Singer is facing questions over the community service he received as punishment for the 2009 assault
Chris Brown‘s court hearing to answer questions arising from the Rihanna assault case has been delayed.
In June 2009, after being convicted of the assault of Rihanna that February, Brown was placed on probation and ordered to perform six months’ worth of community service. This included the removal of graffiti, roadside clean-up and other manual labour.
It was originally thought that Brown has completed his terms with praise from a judge, but after a prosecutor “raised concerns” about the number of hours he clocked up, the singer had been due back in court in Los Angeles yesterday (September 17) to clear up any confusion.
However, the case hearing has now been put back by a week to allow authorities more time to prepare the singer’s probation report for inspection. This means Brown is now due back in court on Monday (September 24).
Last week (September 11), Brown caused further controversy when he unveiled a new tattoo that bears a striking resemblance to the bruised face of Rihanna after the 2009 assault. Brown has since denied through his representative that the tattoo is a depiction of his ex-girlfriend.
On Saturday (September 15), shoppers in HMV stories reported that copies of Brown’s latest album ‘Fortune’ has been had defaced with advisory labels warning people not to buy the LP because he “beats women”.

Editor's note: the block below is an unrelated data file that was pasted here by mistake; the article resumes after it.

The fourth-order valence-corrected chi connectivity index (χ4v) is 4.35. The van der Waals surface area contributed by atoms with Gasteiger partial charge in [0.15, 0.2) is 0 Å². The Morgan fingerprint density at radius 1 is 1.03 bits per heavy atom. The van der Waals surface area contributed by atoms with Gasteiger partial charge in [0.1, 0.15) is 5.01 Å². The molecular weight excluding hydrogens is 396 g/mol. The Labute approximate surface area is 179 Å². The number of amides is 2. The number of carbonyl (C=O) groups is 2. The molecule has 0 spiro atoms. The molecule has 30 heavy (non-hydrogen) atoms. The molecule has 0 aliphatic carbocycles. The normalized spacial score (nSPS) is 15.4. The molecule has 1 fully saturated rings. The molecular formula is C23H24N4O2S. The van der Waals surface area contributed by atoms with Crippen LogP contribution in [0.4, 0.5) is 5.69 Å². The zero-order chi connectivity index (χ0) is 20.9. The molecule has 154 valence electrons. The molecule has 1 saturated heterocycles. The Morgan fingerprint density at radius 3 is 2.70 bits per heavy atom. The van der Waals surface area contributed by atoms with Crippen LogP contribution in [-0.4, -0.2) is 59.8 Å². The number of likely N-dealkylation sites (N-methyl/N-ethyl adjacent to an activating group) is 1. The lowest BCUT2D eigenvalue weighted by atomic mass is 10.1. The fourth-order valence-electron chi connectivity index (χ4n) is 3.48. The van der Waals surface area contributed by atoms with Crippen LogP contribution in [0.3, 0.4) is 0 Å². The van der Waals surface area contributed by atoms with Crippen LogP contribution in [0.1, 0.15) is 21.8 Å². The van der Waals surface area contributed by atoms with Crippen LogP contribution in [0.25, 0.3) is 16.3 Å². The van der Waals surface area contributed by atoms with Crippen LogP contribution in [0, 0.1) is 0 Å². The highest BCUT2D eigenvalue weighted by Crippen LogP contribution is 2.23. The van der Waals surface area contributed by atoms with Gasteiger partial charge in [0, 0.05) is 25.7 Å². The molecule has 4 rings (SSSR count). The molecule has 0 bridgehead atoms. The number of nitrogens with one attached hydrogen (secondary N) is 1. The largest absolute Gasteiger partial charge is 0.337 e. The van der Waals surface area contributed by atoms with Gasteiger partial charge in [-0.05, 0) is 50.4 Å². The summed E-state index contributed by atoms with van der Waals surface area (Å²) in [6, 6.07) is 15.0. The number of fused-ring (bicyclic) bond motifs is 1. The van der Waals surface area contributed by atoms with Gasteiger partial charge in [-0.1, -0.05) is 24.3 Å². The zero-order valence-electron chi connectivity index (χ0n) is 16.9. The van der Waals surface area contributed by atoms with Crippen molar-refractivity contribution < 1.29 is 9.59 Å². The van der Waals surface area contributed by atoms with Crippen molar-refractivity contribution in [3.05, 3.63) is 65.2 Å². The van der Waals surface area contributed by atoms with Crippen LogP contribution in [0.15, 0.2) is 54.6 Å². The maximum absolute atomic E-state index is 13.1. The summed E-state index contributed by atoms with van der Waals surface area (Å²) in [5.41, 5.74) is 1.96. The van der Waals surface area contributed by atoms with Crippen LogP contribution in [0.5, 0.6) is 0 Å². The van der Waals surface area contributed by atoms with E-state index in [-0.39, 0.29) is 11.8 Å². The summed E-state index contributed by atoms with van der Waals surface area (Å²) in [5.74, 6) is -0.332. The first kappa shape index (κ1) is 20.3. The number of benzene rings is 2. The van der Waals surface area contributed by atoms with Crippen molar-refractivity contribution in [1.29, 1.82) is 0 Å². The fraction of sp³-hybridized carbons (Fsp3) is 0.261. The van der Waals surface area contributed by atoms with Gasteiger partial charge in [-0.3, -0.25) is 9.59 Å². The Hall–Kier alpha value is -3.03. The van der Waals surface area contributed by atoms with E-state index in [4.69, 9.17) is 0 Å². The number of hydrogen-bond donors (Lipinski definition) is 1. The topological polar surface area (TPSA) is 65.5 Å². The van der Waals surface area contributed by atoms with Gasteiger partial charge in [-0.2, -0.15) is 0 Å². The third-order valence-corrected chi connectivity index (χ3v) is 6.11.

The defaced CDs were first spotted in the Cambridge branch of HMV and the first photo was tweeted by the Cambridge University Student Union Women’s Campaign. However, the organisation – whose stated aim is to “represent women students in Cambridge and campaign for gender equality” – has remained coy about the incident.
Speaking to NME, a spokesperson for the high street retailer said that although the people behind the stung had “got their point across pretty effectively”, they may have unintentionally boosted Brown’s profile by making more people aware that he had released a new album.
“We were as surprised as anyone when the stickers appeared in one of our stores outside of London at the back end of last week,” they said. “Obviously someone must have snuck in to put them on a handful of CDs, and although they weren’t up very long before staff removed them, the person responsible managed to take a snap and send it out to media.”
They added: “I guess they got their point across pretty effectively – with widespread coverage around the world, though, by the same token, quite a few more people now know there’s a new Chris Brown album out.”